Thirdly, in part due to the aforementioned reverence, and nicely fueled by the arcane nature of most data analysis tools, trace data analysis can seems more like a dark art than a science. Although mathematical notation and clean code looks like precise languages, there is a real art and craft involved here. Data analysts sometimes take on the aura (and mantle!) of shamans, invested with oracular power, issuing ritual incantations to the murky unknown. Indeed, it was this sifting through these logged traces that led me to declare a few years ago that doing trace and log data analysis was like a séance – sifting through the traces of the dearly beloved and departed in the hope you’d find some clue as to how to make them come back. Before you dismiss this analogy, give it some thought: In a séance you have the following elements: people you wish to contact, tools that allow you to make contact with the other side (Ouija board, candles…), a medium….and the departed who offer a shadowy, ill-formed presence and sometimes offer insights into why they left, how they feel about their departure, ruminations on their current setting and general advice for the enquirers. Data analysts can sometimes play up the role of data whisperer.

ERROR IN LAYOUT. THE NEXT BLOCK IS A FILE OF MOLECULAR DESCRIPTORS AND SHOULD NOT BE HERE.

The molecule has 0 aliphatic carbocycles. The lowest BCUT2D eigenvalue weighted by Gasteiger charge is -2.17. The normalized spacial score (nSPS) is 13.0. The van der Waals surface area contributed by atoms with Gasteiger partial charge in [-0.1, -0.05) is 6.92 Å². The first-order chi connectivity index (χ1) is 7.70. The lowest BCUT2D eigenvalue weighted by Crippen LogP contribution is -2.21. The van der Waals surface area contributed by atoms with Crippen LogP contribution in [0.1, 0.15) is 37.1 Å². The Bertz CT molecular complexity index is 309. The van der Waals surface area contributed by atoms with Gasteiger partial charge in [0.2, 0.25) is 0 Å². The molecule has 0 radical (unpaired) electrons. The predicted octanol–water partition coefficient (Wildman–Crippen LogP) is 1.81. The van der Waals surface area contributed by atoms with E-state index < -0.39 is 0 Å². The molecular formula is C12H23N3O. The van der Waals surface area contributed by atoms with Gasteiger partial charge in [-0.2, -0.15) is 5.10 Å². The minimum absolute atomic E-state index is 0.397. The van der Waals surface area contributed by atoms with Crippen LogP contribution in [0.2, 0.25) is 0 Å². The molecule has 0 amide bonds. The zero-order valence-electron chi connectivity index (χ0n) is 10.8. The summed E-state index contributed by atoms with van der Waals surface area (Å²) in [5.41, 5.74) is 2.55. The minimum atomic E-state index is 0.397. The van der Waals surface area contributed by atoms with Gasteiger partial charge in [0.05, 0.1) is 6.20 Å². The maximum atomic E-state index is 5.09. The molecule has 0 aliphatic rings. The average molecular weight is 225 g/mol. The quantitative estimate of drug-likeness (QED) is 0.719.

Finally, even for the highly numerate amongst us, we need to pose questions about how data were collected. There is much to do in the world of system, application and service instrumentation that focuses on gathering data to reflect user experience. Inadequate or inappropriate instrumentation affect data quality and its fit for the purpose we have in mind. The interface we design affects what data it is possible to capture and therefore what it is possible to aggregate, summarise and base one’s models on. The interface is in some ways a conversation with a user about a task or experience. A singular focus on the data without a consideration of the circumstances may lead us to miss the point and/or be overly general in our conclusions. For example, something fundamental about human communication may be being captured by the “Like” button, but I am not sure I could conclude much other than it is available to be clicked. This has been characterized as the “garbage in, garbage out” problem, which, loosely speaking, translates to “if your input data are garbage, your output results are also garbage”. If you want to derive a model of user experience or user behavior you need to instrument to gather the data needed to generate that understanding – you need to fully engage in “experience instrumentation” designed for “experience mining”, not sift through data that were collected for some other purpose and hope it will suffice. Nor should we make assertions about invariants of human social action based on analyses of activities that take place in single case, specific settings (e.g., on a particular social network) without explicitly acknowledging what that specific interface, interaction, application, service or company brings to the table and how that affects adoption and use.